H.R.1972 - Children's Privacy Protection and Parental Empowerment Act of 1997105th Congress (1997-1998)
|Sponsor:||Rep. Franks, Bob [R-NJ-7] (Introduced 06/19/1997)|
|Committees:||House - Judiciary|
|Latest Action:||04/30/1998 Subcommittee Hearings Held.|
This bill has the status Introduced
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Subject — Policy Area:
- Crime and Law Enforcement
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Summary: H.R.1972 — 105th Congress (1997-1998)All Bill Information (Except Text)
Introduced in House (06/19/1997)
Children's Privacy Protection and Parental Empowerment Act of 1997 - Amends the Federal criminal code to prohibit and set penalties for specified activities relating to personal information about a child (defined as a person under age 16), including knowingly: (1) selling such information (by a list broker) without the written consent of a parent of that child, knowing that such information pertains to a child; (2) using prison inmate labor for data processing of personal information about children; and (3) distributing or soliciting any such information, knowing or having reason to believe that the information will be used to abuse or physically harm the child.
Sets penalties for contacting that child or a parent of that child (by a person who uses personal information about a child that was obtained for commercial purposes) to offer a commercial product or service to that child and knowingly failing to comply with a parent's request to: (1) disclose the source of such information, all information that has been sold or otherwise disclosed by that list broker about that child, and the identity of all persons to whom such information has been disclosed; or (2) discontinue providing such information to third parties.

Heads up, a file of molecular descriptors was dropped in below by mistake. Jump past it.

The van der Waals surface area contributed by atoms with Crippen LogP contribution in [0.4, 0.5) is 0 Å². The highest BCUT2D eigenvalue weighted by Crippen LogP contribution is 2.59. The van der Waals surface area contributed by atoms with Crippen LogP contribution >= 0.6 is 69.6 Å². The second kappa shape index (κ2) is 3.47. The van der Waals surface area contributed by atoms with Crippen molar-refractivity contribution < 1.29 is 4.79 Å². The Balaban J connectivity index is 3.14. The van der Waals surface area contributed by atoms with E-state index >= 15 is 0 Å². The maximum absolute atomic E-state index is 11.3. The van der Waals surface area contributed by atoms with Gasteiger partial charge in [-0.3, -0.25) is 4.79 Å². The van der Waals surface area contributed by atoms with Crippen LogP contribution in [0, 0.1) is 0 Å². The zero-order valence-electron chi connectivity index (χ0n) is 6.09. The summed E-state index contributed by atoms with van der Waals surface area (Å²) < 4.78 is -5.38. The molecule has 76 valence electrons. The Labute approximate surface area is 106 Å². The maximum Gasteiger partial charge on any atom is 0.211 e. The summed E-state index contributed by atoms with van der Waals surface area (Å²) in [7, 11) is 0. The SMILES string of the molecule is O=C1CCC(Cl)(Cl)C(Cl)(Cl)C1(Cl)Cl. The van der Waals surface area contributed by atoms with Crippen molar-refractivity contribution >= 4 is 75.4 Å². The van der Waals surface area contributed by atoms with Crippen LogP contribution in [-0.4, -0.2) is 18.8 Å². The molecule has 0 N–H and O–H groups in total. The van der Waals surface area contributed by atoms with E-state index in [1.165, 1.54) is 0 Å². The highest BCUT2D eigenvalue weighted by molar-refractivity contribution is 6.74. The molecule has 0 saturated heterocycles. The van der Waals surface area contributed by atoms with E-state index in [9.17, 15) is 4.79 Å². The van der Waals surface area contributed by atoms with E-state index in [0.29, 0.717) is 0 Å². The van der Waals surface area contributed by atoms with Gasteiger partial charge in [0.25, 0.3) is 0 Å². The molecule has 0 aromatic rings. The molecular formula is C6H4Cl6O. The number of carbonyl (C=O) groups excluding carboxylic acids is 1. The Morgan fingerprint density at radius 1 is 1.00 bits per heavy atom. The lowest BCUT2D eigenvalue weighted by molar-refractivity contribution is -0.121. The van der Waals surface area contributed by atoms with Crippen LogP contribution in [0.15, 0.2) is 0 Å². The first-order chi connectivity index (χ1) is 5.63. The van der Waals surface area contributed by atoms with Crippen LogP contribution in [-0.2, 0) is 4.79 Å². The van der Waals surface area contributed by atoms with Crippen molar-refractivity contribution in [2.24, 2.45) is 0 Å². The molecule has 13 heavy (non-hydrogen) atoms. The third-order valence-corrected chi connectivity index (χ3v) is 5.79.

Sets penalties for knowingly releasing personal information about another person's child to any entity that intends to use the information to solicit the sale of a product or service, without the permission of that child's parent.
Authorizes civil actions by a child or a parent with respect to whom a violation of this Act occurs. Directs the court to award a prevailing plaintiff a reasonable attorney's fee as part of the costs.
Specifies that nothing in this Act affects the sale of lists to: (1) the National Center for Missing and Exploited Children (the Center); (2) accredited colleges, universities, and other institutions of higher learning; (3) the U.S. military; or (4) local, State, or Federal law enforcement agencies.
Declares that it shall be the duty of each list broker operating in or affecting interstate or foreign commerce to make that broker's databases available twice annually, without charge, to the Center to allow the Center to match it with the database of missing children held by the Center.